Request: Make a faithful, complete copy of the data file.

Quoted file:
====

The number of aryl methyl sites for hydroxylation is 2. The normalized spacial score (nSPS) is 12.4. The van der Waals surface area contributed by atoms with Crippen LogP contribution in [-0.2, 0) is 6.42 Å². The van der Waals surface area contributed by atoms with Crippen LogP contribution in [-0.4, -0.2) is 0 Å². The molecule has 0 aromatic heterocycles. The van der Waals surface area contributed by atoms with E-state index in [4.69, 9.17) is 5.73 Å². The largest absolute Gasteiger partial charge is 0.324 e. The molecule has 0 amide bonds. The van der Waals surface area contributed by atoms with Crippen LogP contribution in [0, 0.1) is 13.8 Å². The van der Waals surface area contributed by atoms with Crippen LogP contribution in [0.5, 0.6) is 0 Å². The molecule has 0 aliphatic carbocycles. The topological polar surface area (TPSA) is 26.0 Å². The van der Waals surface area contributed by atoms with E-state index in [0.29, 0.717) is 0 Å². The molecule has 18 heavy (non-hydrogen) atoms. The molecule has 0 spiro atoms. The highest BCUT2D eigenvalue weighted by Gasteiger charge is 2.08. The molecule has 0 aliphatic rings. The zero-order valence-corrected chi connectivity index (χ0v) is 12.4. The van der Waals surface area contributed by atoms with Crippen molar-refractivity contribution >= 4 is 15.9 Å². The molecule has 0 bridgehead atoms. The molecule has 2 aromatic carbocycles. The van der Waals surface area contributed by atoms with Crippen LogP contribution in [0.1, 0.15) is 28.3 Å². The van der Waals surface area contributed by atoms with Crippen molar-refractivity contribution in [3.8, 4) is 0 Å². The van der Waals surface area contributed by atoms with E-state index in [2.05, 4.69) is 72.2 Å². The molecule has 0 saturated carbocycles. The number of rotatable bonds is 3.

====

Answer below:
The number of aryl methyl sites for hydroxylation is 2. The normalized spacial score (nSPS) is 12.4. The van der Waals surface area contributed by atoms with Crippen LogP contribution in [-0.2, 0) is 6.42 Å². The van der Waals surface area contributed by atoms with Crippen LogP contribution in [-0.4, -0.2) is 0 Å². The molecule has 0 aromatic heterocycles. The van der Waals surface area contributed by atoms with E-state index in [4.69, 9.17) is 5.73 Å². The largest absolute Gasteiger partial charge is 0.324 e. The molecule has 0 amide bonds. The van der Waals surface area contributed by atoms with Crippen LogP contribution in [0, 0.1) is 13.8 Å². The van der Waals surface area contributed by atoms with Crippen LogP contribution in [0.5, 0.6) is 0 Å². The molecule has 0 aliphatic carbocycles. The topological polar surface area (TPSA) is 26.0 Å². The van der Waals surface area contributed by atoms with E-state index in [0.29, 0.717) is 0 Å². The molecule has 18 heavy (non-hydrogen) atoms. The molecule has 0 spiro atoms. The highest BCUT2D eigenvalue weighted by Gasteiger charge is 2.08. The molecule has 0 aliphatic rings. The zero-order valence-corrected chi connectivity index (χ0v) is 12.4. The van der Waals surface area contributed by atoms with Crippen molar-refractivity contribution >= 4 is 15.9 Å². The molecule has 0 bridgehead atoms. The molecule has 2 aromatic carbocycles. The van der Waals surface area contributed by atoms with Crippen LogP contribution in [0.1, 0.15) is 28.3 Å². The van der Waals surface area contributed by atoms with Crippen molar-refractivity contribution in [3.8, 4) is 0 Å². The van der Waals surface area contributed by atoms with E-state index in [2.05, 4.69) is 72.2 Å². The molecule has 0 saturated carbocycles. The number of rotatable bonds is 3.